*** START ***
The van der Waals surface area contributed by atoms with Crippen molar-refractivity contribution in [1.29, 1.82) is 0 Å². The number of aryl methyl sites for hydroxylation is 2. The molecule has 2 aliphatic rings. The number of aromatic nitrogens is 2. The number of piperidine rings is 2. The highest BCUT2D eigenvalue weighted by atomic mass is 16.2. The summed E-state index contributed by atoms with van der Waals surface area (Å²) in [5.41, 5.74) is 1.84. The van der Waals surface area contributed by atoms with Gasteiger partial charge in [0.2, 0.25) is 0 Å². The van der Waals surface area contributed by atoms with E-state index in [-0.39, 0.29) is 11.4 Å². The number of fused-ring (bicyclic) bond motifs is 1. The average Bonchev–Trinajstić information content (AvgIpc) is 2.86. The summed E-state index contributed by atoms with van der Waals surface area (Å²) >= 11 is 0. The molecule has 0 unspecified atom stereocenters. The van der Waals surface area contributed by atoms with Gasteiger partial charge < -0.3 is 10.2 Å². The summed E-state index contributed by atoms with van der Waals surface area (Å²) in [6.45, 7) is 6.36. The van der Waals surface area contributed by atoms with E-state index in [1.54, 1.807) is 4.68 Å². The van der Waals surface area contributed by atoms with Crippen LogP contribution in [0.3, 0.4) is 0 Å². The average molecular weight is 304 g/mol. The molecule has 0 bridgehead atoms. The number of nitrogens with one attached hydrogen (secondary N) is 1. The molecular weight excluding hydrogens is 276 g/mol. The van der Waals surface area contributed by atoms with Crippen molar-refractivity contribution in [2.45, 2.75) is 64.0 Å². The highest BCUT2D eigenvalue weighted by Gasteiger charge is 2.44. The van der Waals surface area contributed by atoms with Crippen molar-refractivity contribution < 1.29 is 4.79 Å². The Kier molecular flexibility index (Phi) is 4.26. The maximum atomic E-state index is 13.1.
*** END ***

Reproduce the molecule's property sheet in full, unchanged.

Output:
The van der Waals surface area contributed by atoms with Crippen molar-refractivity contribution in [1.29, 1.82) is 0 Å². The number of aryl methyl sites for hydroxylation is 2. The molecule has 2 aliphatic rings. The number of aromatic nitrogens is 2. The number of piperidine rings is 2. The highest BCUT2D eigenvalue weighted by atomic mass is 16.2. The summed E-state index contributed by atoms with van der Waals surface area (Å²) in [5.41, 5.74) is 1.84. The van der Waals surface area contributed by atoms with Gasteiger partial charge in [0.2, 0.25) is 0 Å². The van der Waals surface area contributed by atoms with E-state index in [-0.39, 0.29) is 11.4 Å². The number of fused-ring (bicyclic) bond motifs is 1. The average Bonchev–Trinajstić information content (AvgIpc) is 2.86. The summed E-state index contributed by atoms with van der Waals surface area (Å²) >= 11 is 0. The molecule has 0 unspecified atom stereocenters. The van der Waals surface area contributed by atoms with Gasteiger partial charge < -0.3 is 10.2 Å². The summed E-state index contributed by atoms with van der Waals surface area (Å²) in [6.45, 7) is 6.36. The van der Waals surface area contributed by atoms with E-state index in [1.54, 1.807) is 4.68 Å². The van der Waals surface area contributed by atoms with Crippen LogP contribution in [0.3, 0.4) is 0 Å². The average molecular weight is 304 g/mol. The molecule has 0 bridgehead atoms. The number of nitrogens with one attached hydrogen (secondary N) is 1. The molecular weight excluding hydrogens is 276 g/mol. The van der Waals surface area contributed by atoms with Crippen molar-refractivity contribution in [2.45, 2.75) is 64.0 Å². The highest BCUT2D eigenvalue weighted by Gasteiger charge is 2.44. The van der Waals surface area contributed by atoms with Crippen molar-refractivity contribution < 1.29 is 4.79 Å². The Kier molecular flexibility index (Phi) is 4.26. The maximum atomic E-state index is 13.1.